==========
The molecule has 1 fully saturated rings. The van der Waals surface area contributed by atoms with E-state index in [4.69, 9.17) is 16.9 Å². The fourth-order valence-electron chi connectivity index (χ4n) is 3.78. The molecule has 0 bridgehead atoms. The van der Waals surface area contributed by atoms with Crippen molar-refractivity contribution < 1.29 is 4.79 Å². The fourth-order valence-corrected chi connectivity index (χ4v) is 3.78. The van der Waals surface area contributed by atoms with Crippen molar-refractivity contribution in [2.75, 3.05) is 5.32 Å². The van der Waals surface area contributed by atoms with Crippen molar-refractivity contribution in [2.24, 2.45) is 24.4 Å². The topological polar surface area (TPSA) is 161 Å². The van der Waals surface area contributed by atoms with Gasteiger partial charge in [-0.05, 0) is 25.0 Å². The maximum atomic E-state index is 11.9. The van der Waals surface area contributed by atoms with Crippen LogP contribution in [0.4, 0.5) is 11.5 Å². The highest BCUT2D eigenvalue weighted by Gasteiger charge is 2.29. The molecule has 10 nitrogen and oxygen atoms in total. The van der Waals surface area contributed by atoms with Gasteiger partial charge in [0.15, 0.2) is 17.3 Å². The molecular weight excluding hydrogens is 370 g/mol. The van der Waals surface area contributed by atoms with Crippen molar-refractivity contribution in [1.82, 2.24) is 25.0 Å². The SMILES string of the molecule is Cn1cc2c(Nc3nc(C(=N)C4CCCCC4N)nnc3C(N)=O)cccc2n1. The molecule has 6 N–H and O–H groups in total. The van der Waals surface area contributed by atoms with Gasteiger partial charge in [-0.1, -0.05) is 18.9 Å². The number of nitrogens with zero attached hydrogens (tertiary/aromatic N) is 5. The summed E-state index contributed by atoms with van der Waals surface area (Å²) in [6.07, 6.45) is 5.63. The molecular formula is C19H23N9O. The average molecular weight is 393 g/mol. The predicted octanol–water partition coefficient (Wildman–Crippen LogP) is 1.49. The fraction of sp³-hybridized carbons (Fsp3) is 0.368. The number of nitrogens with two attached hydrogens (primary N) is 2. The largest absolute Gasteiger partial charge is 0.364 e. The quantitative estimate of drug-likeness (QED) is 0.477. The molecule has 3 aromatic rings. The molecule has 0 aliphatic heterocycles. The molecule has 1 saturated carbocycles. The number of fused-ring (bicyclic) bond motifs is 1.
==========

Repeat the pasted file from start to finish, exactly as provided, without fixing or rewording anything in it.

The molecule has 1 fully saturated rings. The van der Waals surface area contributed by atoms with E-state index in [4.69, 9.17) is 16.9 Å². The fourth-order valence-electron chi connectivity index (χ4n) is 3.78. The molecule has 0 bridgehead atoms. The van der Waals surface area contributed by atoms with Crippen molar-refractivity contribution < 1.29 is 4.79 Å². The fourth-order valence-corrected chi connectivity index (χ4v) is 3.78. The van der Waals surface area contributed by atoms with Crippen molar-refractivity contribution in [2.75, 3.05) is 5.32 Å². The van der Waals surface area contributed by atoms with Crippen molar-refractivity contribution in [2.24, 2.45) is 24.4 Å². The topological polar surface area (TPSA) is 161 Å². The van der Waals surface area contributed by atoms with Gasteiger partial charge in [-0.05, 0) is 25.0 Å². The maximum atomic E-state index is 11.9. The van der Waals surface area contributed by atoms with Crippen LogP contribution in [0.4, 0.5) is 11.5 Å². The highest BCUT2D eigenvalue weighted by Gasteiger charge is 2.29. The molecule has 10 nitrogen and oxygen atoms in total. The van der Waals surface area contributed by atoms with Gasteiger partial charge in [0.15, 0.2) is 17.3 Å². The molecular weight excluding hydrogens is 370 g/mol. The van der Waals surface area contributed by atoms with Crippen molar-refractivity contribution in [1.82, 2.24) is 25.0 Å². The SMILES string of the molecule is Cn1cc2c(Nc3nc(C(=N)C4CCCCC4N)nnc3C(N)=O)cccc2n1. The molecule has 6 N–H and O–H groups in total. The van der Waals surface area contributed by atoms with Gasteiger partial charge in [-0.1, -0.05) is 18.9 Å². The number of nitrogens with zero attached hydrogens (tertiary/aromatic N) is 5. The summed E-state index contributed by atoms with van der Waals surface area (Å²) in [6.07, 6.45) is 5.63. The molecular formula is C19H23N9O. The average molecular weight is 393 g/mol. The predicted octanol–water partition coefficient (Wildman–Crippen LogP) is 1.49. The fraction of sp³-hybridized carbons (Fsp3) is 0.368. The number of nitrogens with two attached hydrogens (primary N) is 2. The largest absolute Gasteiger partial charge is 0.364 e. The quantitative estimate of drug-likeness (QED) is 0.477. The molecule has 3 aromatic rings. The molecule has 0 aliphatic heterocycles. The molecule has 1 saturated carbocycles. The number of fused-ring (bicyclic) bond motifs is 1.